Starlings: the bad, and yes, the good

Contributed photoAs I listen to the cacophony of invasive European starlings high in the trees of my yard, I am irritated by the noise they make — but also feel sorry for them. Nobody likes them, except probably the raptors and housecats who eat them.

Understandably, they are among the least popular of birds in this part of the world.

In 1890 New Yorker Eugene Schieffel, who loved Shakespeare, decided it would be cool to release in North America every species of bird mentioned in the Bard’s writing. He released about 100 starlings from England in New York’s Central Park.

It was the mimicking ability of starlings that inspired Shakespeare. They can learn the calls of up to 20 different species, including the killdeer, meadowlark, red-tailed hawk, American robin, Northern flicker and others.

You’ll find mention of starlings in Henry the Fourth Part One. According to Earth Wise, “. . . the character Hotspur considers using the starling’s voice to madden his opponent, the king, who refused to pay a ransom on Edmund Mortimer.

I can understand why Shakespeare chose the noise of starlings to drive the king mad because they produce a squeal-chip-and-fizz sound that nearly drives me to distraction. (However, Shakespeare wasn’t thinking of the birds’ natural call; Hotspur says he wishes to train a starling to say the name “Mortimer” over and over. Seems like he needn’t have gone to the trouble — a starling simply “singing” its natural song would be bad enough.)

Now look what 122 years has wrought. There are more than 200 million European starlings in North America when once there were none. They are blamed for damaging crops, including cherries and grapes, as well as endangering air travel. In fact, flocks of them caused some of the deadliest bird strikes in aviation: a 1960 civilian crash in Boston that killed 62 people and a 1996 military cargo plane crash that killed 34 in the Netherlands.

In an effort to reduce the starling population, municipal governments and agricultural growers have used sound guns, bird-proof housing, traps and repellents – all with limited success.

European starlings are also vilified for driving indigenous species of birds from their habitats. (When I worked for a county government in Washington we learned that the state was once so concerned about starlings overtaking native bird populations that it  recommended people shoot them. Somehow that didn’t seem an effective solution.)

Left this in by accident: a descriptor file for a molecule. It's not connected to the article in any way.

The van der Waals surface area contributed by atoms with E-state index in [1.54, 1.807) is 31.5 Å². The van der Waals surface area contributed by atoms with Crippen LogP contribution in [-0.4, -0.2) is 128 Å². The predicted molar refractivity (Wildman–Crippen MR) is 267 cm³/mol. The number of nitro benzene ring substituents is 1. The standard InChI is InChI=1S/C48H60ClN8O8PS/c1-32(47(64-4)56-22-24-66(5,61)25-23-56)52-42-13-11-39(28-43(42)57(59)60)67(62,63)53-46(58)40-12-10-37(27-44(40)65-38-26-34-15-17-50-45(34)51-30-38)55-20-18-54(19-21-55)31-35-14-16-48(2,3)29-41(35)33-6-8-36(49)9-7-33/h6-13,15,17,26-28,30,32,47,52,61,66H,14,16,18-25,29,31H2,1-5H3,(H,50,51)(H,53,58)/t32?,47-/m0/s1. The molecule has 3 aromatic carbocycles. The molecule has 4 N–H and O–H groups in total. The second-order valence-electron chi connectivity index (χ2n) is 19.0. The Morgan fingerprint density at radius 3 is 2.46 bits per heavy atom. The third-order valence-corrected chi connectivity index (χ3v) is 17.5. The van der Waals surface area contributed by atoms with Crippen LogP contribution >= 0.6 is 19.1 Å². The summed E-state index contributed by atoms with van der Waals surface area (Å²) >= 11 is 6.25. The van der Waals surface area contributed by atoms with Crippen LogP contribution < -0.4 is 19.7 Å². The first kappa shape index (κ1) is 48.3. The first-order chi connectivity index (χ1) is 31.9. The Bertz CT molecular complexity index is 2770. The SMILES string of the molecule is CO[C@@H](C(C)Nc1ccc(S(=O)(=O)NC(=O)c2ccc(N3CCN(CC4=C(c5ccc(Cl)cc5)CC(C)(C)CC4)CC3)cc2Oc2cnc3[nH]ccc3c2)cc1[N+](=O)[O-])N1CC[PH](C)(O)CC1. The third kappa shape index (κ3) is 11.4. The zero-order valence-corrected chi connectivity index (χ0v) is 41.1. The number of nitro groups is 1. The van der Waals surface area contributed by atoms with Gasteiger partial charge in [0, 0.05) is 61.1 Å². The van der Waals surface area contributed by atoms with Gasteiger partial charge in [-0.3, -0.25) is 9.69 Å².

Because starlings are cavity breeders, they take over the nests of cavity-nesting birds such as flickers, bluebirds and, in the eastern half of the United States, the great crested flycatcher.

However, according to All About Birds, of the Cornell Lab of Ornithology, “a study in 2003 found few actual effects on populations of 27 native species. Only sapsuckers showed declines due to starlings; other species appeared to be holding their own against the invaders.”

If you’d like to see a great display of what a flock of European Starlings do — in this case, in Europe, where they belong  — watch this video taken in Great Britain. These shape-shifting flocks are called murmurations.

On another positive note, the Chipper Woods Bird Observatory notes that starlings are highly effective at consuming insects considered by some to be pests, such as clover beetles, cutworms, Japanese beetles, grasshoppers, ants, wasps, and other insects.

And since the phase-out of DDT, starlings have been found to help restore populations of peregrine falcons in Washington state. In a 2003 Christian Science Monitor article, a biologist with the Falcon Research Group noted that of 30 peregrines’ nests examined nearly all contained starlings as one of the main prey items.

Because starlings are here to stay, at least for the foreseeable future, it’s nice to know their presence is not always 100 percent negative. But, unfortunately, their negatives generally outweigh their positives in this part of the world.  And if you have flocks of starlings you’d still like to banish from your property, visit All About Birds for tips.

© Tracie Hornung and Animals of the Gorge, 2012

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